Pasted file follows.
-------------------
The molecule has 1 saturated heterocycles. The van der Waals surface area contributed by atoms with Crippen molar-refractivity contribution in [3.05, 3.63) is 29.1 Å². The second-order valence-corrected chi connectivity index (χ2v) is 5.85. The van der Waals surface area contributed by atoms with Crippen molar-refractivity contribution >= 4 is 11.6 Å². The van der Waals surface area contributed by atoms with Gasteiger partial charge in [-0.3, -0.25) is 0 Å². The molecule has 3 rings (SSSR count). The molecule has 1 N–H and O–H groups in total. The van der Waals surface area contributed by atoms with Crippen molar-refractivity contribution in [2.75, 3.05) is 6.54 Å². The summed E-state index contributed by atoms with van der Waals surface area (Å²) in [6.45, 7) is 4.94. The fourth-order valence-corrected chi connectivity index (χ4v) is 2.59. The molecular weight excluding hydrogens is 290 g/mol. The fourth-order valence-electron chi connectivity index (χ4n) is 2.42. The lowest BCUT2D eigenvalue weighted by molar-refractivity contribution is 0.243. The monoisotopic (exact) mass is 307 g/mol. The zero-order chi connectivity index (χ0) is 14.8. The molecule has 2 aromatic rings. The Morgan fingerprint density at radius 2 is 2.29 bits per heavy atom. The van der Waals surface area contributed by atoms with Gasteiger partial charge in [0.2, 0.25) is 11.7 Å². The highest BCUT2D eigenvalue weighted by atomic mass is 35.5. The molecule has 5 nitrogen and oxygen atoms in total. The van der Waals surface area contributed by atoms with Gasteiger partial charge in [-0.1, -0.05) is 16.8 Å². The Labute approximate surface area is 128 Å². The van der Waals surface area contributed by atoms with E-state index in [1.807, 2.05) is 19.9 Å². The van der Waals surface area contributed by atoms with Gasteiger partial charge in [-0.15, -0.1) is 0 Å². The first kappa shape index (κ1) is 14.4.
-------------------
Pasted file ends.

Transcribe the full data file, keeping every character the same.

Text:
The molecule has 1 saturated heterocycles. The van der Waals surface area contributed by atoms with Crippen molar-refractivity contribution in [3.05, 3.63) is 29.1 Å². The second-order valence-corrected chi connectivity index (χ2v) is 5.85. The van der Waals surface area contributed by atoms with Crippen molar-refractivity contribution >= 4 is 11.6 Å². The van der Waals surface area contributed by atoms with Gasteiger partial charge in [-0.3, -0.25) is 0 Å². The molecule has 3 rings (SSSR count). The molecule has 1 N–H and O–H groups in total. The van der Waals surface area contributed by atoms with Crippen molar-refractivity contribution in [2.75, 3.05) is 6.54 Å². The summed E-state index contributed by atoms with van der Waals surface area (Å²) in [6.45, 7) is 4.94. The fourth-order valence-corrected chi connectivity index (χ4v) is 2.59. The molecular weight excluding hydrogens is 290 g/mol. The fourth-order valence-electron chi connectivity index (χ4n) is 2.42. The lowest BCUT2D eigenvalue weighted by molar-refractivity contribution is 0.243. The monoisotopic (exact) mass is 307 g/mol. The zero-order chi connectivity index (χ0) is 14.8. The molecule has 2 aromatic rings. The Morgan fingerprint density at radius 2 is 2.29 bits per heavy atom. The van der Waals surface area contributed by atoms with Gasteiger partial charge in [0.2, 0.25) is 11.7 Å². The highest BCUT2D eigenvalue weighted by atomic mass is 35.5. The molecule has 5 nitrogen and oxygen atoms in total. The van der Waals surface area contributed by atoms with Gasteiger partial charge in [-0.1, -0.05) is 16.8 Å². The Labute approximate surface area is 128 Å². The van der Waals surface area contributed by atoms with E-state index in [1.807, 2.05) is 19.9 Å². The van der Waals surface area contributed by atoms with Gasteiger partial charge in [-0.15, -0.1) is 0 Å². The first kappa shape index (κ1) is 14.4.